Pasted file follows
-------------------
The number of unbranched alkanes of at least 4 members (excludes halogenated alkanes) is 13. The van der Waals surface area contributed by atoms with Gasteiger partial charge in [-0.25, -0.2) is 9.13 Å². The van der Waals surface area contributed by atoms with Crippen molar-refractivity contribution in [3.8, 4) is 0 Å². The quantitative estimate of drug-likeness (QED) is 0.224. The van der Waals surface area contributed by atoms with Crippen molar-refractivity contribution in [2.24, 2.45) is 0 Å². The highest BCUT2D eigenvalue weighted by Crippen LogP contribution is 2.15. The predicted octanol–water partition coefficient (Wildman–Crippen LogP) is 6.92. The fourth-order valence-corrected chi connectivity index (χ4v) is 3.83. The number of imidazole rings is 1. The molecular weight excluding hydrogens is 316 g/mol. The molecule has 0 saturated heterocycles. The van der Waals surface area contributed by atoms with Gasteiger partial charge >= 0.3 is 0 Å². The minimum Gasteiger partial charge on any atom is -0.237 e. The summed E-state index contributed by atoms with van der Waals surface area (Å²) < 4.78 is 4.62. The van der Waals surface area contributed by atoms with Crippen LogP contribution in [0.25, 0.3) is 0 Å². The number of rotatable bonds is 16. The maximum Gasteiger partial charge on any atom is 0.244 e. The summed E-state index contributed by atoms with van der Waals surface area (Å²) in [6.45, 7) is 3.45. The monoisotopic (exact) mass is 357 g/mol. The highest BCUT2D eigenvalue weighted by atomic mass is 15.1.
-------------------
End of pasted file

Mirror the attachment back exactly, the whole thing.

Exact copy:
The number of unbranched alkanes of at least 4 members (excludes halogenated alkanes) is 13. The van der Waals surface area contributed by atoms with Gasteiger partial charge in [-0.25, -0.2) is 9.13 Å². The van der Waals surface area contributed by atoms with Crippen molar-refractivity contribution in [3.8, 4) is 0 Å². The quantitative estimate of drug-likeness (QED) is 0.224. The van der Waals surface area contributed by atoms with Crippen molar-refractivity contribution in [2.24, 2.45) is 0 Å². The highest BCUT2D eigenvalue weighted by Crippen LogP contribution is 2.15. The predicted octanol–water partition coefficient (Wildman–Crippen LogP) is 6.92. The fourth-order valence-corrected chi connectivity index (χ4v) is 3.83. The number of imidazole rings is 1. The molecular weight excluding hydrogens is 316 g/mol. The molecule has 0 saturated heterocycles. The van der Waals surface area contributed by atoms with Gasteiger partial charge >= 0.3 is 0 Å². The minimum Gasteiger partial charge on any atom is -0.237 e. The summed E-state index contributed by atoms with van der Waals surface area (Å²) < 4.78 is 4.62. The van der Waals surface area contributed by atoms with Crippen LogP contribution in [0.25, 0.3) is 0 Å². The number of rotatable bonds is 16. The maximum Gasteiger partial charge on any atom is 0.244 e. The summed E-state index contributed by atoms with van der Waals surface area (Å²) in [6.45, 7) is 3.45. The monoisotopic (exact) mass is 357 g/mol. The highest BCUT2D eigenvalue weighted by atomic mass is 15.1.